Over the Top Rope

Rock Riddle's
Wrestling Revue

by Rock Riddle, the Original "Mr. Wonderful" of Professional Wrestling

Scheduled Publication Date:   December 14, 2006

Click on any of the smaller photos to enlarge

The world is full of “dream-stealers” -- people who tell you that what you want is stupid and impossible to achieve.  These are the people who give you dozens of “logical” reasons why you should give up your dreams and settle for “a regular job like everybody else.”  These are, in actuality, the insecure ninety-nine percent of the population who want you to fail because they are totally terrified to go for their own dreams.  I knew at a very early age that no one could steal my dreams.  I was the person in control.  Unless I decided to give my dreams away, nobody could take them from me.  I looked at the “dream-stealers” the way I looked at homeless people who gave financial advice.  I simply smiled, shook my head, and moved on.

I dreamed big, and I lived my dreams.  I met and worked with hundreds of others who were also living their dreams.  These were the major stars of our sport – the major players in the wonderful world of professional wrestling.  We, who were willing to go for our dreams and achieve them, had a very special bond.  In the majority of cases, the bonds went beyond friendship to those of a closely-knit family.  I’m proud to say that many of these amazing wrestlers have become life-long friends.

The purpose of this column is to reminisce and to bring smiles (and an occasional tear) to the faces of the professional wrestlers who read it.  For everyone else, the purpose is to bring the readers “into” the ring and allow them to understand and even “experience” what the amazing world of professional wrestling was really like.  In my first forty-two columns, I shared with you many of my personal experiences.  Beginning with today’s column, I will also share with you the viewpoints and experiences of many of the sports’ major living legends.  I will begin with an informal televised interview I did with my friend and wrestling great Baron von Raschke.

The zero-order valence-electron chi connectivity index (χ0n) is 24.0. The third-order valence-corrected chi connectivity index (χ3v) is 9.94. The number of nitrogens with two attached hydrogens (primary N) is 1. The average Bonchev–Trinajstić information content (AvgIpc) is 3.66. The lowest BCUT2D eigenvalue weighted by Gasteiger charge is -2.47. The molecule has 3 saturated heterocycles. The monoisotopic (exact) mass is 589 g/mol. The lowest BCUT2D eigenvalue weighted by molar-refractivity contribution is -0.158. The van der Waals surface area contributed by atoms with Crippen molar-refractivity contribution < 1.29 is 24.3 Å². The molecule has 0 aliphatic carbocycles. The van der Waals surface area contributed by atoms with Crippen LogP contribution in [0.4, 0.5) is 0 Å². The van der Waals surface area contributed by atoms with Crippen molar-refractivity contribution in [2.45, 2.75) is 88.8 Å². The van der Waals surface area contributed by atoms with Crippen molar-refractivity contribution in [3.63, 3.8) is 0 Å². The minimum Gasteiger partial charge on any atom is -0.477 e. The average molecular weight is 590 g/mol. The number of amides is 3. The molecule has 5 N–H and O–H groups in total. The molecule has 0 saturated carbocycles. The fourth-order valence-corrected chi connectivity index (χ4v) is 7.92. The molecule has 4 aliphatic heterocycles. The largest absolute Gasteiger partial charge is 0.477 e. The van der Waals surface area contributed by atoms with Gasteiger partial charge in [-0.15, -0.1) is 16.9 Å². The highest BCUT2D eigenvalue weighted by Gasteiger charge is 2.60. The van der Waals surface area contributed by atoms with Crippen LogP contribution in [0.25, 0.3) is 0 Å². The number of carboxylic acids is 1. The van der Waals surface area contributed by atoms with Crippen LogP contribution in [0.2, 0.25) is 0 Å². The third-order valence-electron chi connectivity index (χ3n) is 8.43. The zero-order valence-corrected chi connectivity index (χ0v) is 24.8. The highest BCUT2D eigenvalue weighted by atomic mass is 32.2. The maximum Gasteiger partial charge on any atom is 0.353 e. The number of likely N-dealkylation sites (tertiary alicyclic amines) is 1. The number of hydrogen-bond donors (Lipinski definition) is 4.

We were at the Riviera Hotel and Casino, Las Vegas, at the prestigious CAC wrestlers’ convention.  Peter Redford was our cinematographer.  We were already rolling when Baron asked me what I wanted to cover.  “We’ll talk about things like this,” I said as I shifted my attention and my voice to apparently truly begin the interview.  “Is it true that some of the greatest matches you ever had in your life were with me?”   I attempted to keep a straight face as the Baron looked off camera, pretending that he had not heard the question.  Even though I knew we could not have a totally serious interview, I thought I should at least attempt to set a semi-serious introduction.  “Ladies and Gentlemen,” I began, “We are speaking with Jim von Raschke, better known as Baron von Raschke.”  Immediately, I was interrupted by a loud, booming voice.  “I am the Baron von Raschke.  And, Rock Riddle, you know better than to insult me by making up an alias.”  Obviously the bigger-than-life wrestling character was alive and well.  “Yes,” I said, “It is Baron von Raschke.”  Baron cocked his head towards me, then looked into the camera and said his trademark line, “Dat is all da people need to know!” 

I looked back towards the camera and continued, “One of the best professional wrestlers of all time – the master of the iron claw!”  Baron’s quick wit and great sense of humor couldn’t be contained.  He responded with, “That’s what I do.”  I played along and said, “Oh, yes.  I was talking about you.”  Baron said, “You’re Rock Riddle.”  “Oh,” I said, “and what do I do?”  Without hesitation, Baron responded with, “You get on ‘The Gong Show’ and you get gonged almost immediately.”  We were both trying not to smile.  “What ever happened to Chuck Barris?” Baron asked.  I half-smiled and responded, “Oh, Chuck Barris ended up working for the CIA killing people.”  “Turned into a mole, is that right?” Baron asked.  “Yes,” I answered, “and then he moved to the south of France.  He was a good guy – still is a good guy.”